Russia: Russia’s coat of arms features a double-headed eagle in gold against a red background. This was first introduced in 1472 after the fall of Constantinople and marriage of Ivan III to the Byzantine princess Sophia. The second head came to symbolize Russia’s new role as successor to the Eastern Roman Empire.

United States: The Great Seal of the United States has a bald eagle displayed with wings spread. The eagle grasps an olive branch and arrows in its talons. It has been a core symbol of American government and democracy since 1782.

Germany: The Nazi Party co-opted Germany’s traditional eagle insignia by replacing the traditional imperial eagle with a more aggressive looking eagle. This Eagle atop the swastika came to represent the ruthless power of the Nazi regime.

Albania: Albania’s national emblem features a black two-headed eagle on a red background. It is said to symbolize the links between Albanians living on both sides of the Adriatic Sea. The design dates back to medieval times under leadership of the Topia family.

Egypt: The Eagle of Saladin is Egypt’s current coat of arms. It shows a golden eagle displaying on an escutcheon. This golden eagle design replaced the hawk emblem that represented the monarchy of Egypt from 1952-1984.

Eagles in Modern Heraldry and Vexillology

The eagle remains a popular symbol in contemporary heraldry and vexillology, which are the studies of coats of arms and flags respectively. Here are some ways the eagle is still used in modern symbols:

  • National coats of arms including Albania, Austria, Germany, Indonesia, Mexico, Nigeria, Philippines, Poland, Russia, Serbia and United States.
  • Flags of countries like Egypt, Montenegro and Zambia feature eagles.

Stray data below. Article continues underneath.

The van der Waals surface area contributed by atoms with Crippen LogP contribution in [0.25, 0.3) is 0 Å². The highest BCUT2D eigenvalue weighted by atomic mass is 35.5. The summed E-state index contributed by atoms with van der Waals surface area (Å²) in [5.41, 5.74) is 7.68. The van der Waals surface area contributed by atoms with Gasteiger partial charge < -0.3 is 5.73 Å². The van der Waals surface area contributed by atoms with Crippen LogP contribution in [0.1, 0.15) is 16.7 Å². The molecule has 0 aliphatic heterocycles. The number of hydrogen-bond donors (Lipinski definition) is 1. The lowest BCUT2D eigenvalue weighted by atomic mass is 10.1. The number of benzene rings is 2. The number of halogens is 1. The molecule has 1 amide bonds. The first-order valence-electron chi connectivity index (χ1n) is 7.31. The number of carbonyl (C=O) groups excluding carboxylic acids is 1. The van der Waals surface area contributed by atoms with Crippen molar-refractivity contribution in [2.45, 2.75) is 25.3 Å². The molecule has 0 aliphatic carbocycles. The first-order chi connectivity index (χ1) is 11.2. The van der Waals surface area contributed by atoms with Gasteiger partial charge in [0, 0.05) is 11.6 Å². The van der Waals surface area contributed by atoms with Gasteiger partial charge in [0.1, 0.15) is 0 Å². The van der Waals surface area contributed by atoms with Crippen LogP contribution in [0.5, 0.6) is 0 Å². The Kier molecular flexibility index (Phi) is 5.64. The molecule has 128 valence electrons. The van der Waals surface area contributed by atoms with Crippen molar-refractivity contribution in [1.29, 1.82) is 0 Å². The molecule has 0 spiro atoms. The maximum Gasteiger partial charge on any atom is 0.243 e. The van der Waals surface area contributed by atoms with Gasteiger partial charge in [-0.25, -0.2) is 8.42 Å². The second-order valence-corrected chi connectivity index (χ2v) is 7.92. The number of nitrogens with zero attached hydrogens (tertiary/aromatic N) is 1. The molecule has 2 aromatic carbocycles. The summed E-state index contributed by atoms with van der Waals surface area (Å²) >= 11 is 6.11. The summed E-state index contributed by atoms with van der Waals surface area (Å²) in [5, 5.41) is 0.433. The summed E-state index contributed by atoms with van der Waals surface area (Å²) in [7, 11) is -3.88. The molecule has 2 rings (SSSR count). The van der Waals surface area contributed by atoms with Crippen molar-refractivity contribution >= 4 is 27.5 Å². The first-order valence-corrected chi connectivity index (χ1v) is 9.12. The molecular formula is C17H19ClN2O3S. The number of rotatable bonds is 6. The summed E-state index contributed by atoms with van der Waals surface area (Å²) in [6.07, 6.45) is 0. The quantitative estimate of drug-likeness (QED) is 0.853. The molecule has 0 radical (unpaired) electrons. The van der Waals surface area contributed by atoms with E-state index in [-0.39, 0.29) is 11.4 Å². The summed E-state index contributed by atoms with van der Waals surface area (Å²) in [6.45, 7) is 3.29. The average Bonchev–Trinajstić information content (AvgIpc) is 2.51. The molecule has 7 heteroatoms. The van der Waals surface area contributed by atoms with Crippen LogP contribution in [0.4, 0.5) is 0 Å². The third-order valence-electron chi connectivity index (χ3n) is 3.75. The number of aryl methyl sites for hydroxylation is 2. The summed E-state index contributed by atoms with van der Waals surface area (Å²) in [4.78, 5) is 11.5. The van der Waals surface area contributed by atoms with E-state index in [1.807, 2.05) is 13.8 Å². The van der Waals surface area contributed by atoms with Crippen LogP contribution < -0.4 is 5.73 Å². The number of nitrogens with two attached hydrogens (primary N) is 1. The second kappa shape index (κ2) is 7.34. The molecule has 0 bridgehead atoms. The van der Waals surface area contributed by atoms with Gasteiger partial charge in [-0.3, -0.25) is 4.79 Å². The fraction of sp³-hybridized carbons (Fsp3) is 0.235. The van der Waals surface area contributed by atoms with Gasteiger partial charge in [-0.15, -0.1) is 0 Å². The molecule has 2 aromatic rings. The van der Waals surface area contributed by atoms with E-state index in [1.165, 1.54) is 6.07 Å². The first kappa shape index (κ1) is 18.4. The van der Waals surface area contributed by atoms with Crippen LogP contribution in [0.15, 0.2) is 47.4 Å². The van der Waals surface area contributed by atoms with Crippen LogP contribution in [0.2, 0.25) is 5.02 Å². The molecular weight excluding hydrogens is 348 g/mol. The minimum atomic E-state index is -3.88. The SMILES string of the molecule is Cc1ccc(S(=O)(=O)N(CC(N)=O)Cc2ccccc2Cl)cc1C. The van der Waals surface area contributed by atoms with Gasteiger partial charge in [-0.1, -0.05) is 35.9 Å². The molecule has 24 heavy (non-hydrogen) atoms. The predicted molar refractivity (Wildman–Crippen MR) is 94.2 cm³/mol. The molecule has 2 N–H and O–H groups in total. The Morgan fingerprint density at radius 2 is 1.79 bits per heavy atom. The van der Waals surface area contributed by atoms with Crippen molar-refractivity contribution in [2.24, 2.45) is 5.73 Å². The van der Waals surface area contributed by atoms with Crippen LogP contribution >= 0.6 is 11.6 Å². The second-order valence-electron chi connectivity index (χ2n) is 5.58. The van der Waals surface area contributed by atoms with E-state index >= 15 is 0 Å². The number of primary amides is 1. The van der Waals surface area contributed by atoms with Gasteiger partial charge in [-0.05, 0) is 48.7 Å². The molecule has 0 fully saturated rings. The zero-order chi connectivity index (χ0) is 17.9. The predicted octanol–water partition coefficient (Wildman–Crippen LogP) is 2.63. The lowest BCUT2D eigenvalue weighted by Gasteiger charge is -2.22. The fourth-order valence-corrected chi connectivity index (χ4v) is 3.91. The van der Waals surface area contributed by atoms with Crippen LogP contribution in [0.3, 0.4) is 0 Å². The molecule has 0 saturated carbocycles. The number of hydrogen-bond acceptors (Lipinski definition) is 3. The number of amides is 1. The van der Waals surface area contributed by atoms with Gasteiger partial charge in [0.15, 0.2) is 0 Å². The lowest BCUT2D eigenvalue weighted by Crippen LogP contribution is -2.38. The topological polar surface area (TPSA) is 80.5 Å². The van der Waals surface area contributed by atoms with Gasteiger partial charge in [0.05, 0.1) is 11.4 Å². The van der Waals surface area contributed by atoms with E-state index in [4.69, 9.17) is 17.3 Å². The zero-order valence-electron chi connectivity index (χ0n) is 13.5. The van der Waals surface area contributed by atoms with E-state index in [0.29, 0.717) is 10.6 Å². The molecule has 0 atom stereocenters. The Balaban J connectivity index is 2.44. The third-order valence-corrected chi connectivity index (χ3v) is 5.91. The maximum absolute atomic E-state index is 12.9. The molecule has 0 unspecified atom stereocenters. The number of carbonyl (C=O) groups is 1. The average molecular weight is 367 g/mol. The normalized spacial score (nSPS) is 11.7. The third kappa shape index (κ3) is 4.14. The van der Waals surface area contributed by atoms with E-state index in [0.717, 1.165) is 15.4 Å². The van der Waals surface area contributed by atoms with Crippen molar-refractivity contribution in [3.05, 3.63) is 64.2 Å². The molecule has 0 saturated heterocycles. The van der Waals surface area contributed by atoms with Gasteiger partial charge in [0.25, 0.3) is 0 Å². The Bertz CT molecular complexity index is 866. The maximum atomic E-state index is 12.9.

• Sports teams such as the Atlanta Falcons, Philadelphia Eagles and Detroit Eagles use the eagle motif.
  • Educational institutions like Boston College and Embry-Riddle Aeronautical University employ the eagle in seals and logos.
  • Corporations including American Eagle, US Eagle Federal Credit Union, Anheuser-Busch and Boeing use eagle designs.
  • Fraternal organizations like the Fraternal Order of Eagles and Phi Delta Theta fraternity employ the eagle in insignia.

The enduring popularity of the eagle stems from its universally recognized association with attributes like courage, vision, strength, independence and nobility. No other heraldic creature evokes such a strong sense of power and authority.


To summarize, the coat of arms bird is officially called the heraldic eagle. It has been employed extensively in coats of arms for centuries across different civilizations and empires. The eagle’s association with divine power, control over land and air as well as attributes like vision and bravery make it a fitting symbol to convey prestige and dominance. Whether single or double-headed, displayed or inverted, the heraldic eagle evokes tremendous gravitas and majesty in any coat of arms. With its widespread global recognition, the eagle continues to feature prominently in contemporary national emblems and organizational insignia.